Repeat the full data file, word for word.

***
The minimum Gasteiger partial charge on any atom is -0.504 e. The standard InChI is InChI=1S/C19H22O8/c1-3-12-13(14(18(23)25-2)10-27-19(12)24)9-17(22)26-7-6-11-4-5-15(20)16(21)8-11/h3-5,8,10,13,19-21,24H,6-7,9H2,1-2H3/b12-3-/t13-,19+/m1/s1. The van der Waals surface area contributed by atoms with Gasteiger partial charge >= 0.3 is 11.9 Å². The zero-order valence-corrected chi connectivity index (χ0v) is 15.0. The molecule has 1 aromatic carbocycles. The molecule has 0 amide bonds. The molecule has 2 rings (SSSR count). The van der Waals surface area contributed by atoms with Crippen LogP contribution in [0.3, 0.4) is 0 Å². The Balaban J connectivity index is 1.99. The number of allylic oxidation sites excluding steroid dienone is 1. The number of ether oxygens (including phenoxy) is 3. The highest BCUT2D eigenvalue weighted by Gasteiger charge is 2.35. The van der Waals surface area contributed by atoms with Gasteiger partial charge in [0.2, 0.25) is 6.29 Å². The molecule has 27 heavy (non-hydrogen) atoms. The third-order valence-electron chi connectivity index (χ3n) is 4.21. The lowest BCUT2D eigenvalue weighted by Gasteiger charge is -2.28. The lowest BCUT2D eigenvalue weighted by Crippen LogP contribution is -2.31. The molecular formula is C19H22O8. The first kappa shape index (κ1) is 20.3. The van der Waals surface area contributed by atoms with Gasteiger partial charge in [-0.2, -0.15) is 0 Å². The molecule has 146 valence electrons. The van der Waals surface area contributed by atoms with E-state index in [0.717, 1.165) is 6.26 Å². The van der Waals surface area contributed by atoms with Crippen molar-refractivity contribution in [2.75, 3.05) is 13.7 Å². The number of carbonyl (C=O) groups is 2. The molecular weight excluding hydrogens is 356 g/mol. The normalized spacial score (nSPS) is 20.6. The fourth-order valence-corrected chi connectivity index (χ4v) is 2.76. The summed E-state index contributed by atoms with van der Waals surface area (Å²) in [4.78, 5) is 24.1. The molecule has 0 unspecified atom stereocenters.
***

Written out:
The minimum Gasteiger partial charge on any atom is -0.504 e. The standard InChI is InChI=1S/C19H22O8/c1-3-12-13(14(18(23)25-2)10-27-19(12)24)9-17(22)26-7-6-11-4-5-15(20)16(21)8-11/h3-5,8,10,13,19-21,24H,6-7,9H2,1-2H3/b12-3-/t13-,19+/m1/s1. The van der Waals surface area contributed by atoms with Gasteiger partial charge >= 0.3 is 11.9 Å². The zero-order valence-corrected chi connectivity index (χ0v) is 15.0. The molecule has 1 aromatic carbocycles. The molecule has 0 amide bonds. The molecule has 2 rings (SSSR count). The van der Waals surface area contributed by atoms with Crippen LogP contribution in [0.3, 0.4) is 0 Å². The Balaban J connectivity index is 1.99. The number of allylic oxidation sites excluding steroid dienone is 1. The number of ether oxygens (including phenoxy) is 3. The highest BCUT2D eigenvalue weighted by Gasteiger charge is 2.35. The van der Waals surface area contributed by atoms with Gasteiger partial charge in [0.2, 0.25) is 6.29 Å². The molecule has 27 heavy (non-hydrogen) atoms. The third-order valence-electron chi connectivity index (χ3n) is 4.21. The lowest BCUT2D eigenvalue weighted by Gasteiger charge is -2.28. The lowest BCUT2D eigenvalue weighted by Crippen LogP contribution is -2.31. The molecular formula is C19H22O8. The first kappa shape index (κ1) is 20.3. The van der Waals surface area contributed by atoms with Gasteiger partial charge in [-0.2, -0.15) is 0 Å². The molecule has 146 valence electrons. The van der Waals surface area contributed by atoms with E-state index in [0.717, 1.165) is 6.26 Å². The van der Waals surface area contributed by atoms with Crippen molar-refractivity contribution in [2.75, 3.05) is 13.7 Å². The number of carbonyl (C=O) groups is 2. The molecular weight excluding hydrogens is 356 g/mol. The normalized spacial score (nSPS) is 20.6. The fourth-order valence-corrected chi connectivity index (χ4v) is 2.76. The summed E-state index contributed by atoms with van der Waals surface area (Å²) in [4.78, 5) is 24.1. The molecule has 0 unspecified atom stereocenters.